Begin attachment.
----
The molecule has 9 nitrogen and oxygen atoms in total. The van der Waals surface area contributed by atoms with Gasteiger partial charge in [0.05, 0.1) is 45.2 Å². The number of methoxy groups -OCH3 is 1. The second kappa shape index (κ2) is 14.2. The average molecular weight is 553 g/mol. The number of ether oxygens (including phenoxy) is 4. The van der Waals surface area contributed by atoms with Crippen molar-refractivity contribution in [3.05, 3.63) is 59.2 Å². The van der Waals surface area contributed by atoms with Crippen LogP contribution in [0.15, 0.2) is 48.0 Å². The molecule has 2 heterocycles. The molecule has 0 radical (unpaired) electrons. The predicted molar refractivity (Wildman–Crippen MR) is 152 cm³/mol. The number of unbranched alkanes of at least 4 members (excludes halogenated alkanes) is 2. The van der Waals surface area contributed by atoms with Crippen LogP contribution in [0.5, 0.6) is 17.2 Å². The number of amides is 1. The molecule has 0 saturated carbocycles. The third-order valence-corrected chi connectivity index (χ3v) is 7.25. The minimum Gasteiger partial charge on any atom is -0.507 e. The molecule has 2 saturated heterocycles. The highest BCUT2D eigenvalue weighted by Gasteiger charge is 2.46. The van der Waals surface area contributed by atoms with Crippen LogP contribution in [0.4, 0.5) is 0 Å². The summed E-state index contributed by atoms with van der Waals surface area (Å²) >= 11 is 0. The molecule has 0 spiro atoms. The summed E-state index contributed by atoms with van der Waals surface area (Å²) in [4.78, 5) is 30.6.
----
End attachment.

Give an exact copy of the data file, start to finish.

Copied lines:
The molecule has 9 nitrogen and oxygen atoms in total. The van der Waals surface area contributed by atoms with Gasteiger partial charge in [0.05, 0.1) is 45.2 Å². The number of methoxy groups -OCH3 is 1. The second kappa shape index (κ2) is 14.2. The average molecular weight is 553 g/mol. The number of ether oxygens (including phenoxy) is 4. The van der Waals surface area contributed by atoms with Crippen molar-refractivity contribution in [3.05, 3.63) is 59.2 Å². The van der Waals surface area contributed by atoms with Crippen LogP contribution in [0.15, 0.2) is 48.0 Å². The molecule has 2 heterocycles. The molecule has 0 radical (unpaired) electrons. The predicted molar refractivity (Wildman–Crippen MR) is 152 cm³/mol. The number of unbranched alkanes of at least 4 members (excludes halogenated alkanes) is 2. The van der Waals surface area contributed by atoms with Crippen LogP contribution in [0.5, 0.6) is 17.2 Å². The number of amides is 1. The molecule has 0 saturated carbocycles. The third-order valence-corrected chi connectivity index (χ3v) is 7.25. The minimum Gasteiger partial charge on any atom is -0.507 e. The molecule has 2 saturated heterocycles. The highest BCUT2D eigenvalue weighted by Gasteiger charge is 2.46. The van der Waals surface area contributed by atoms with Crippen LogP contribution in [0.4, 0.5) is 0 Å². The summed E-state index contributed by atoms with van der Waals surface area (Å²) >= 11 is 0. The molecule has 0 spiro atoms. The summed E-state index contributed by atoms with van der Waals surface area (Å²) in [4.78, 5) is 30.6.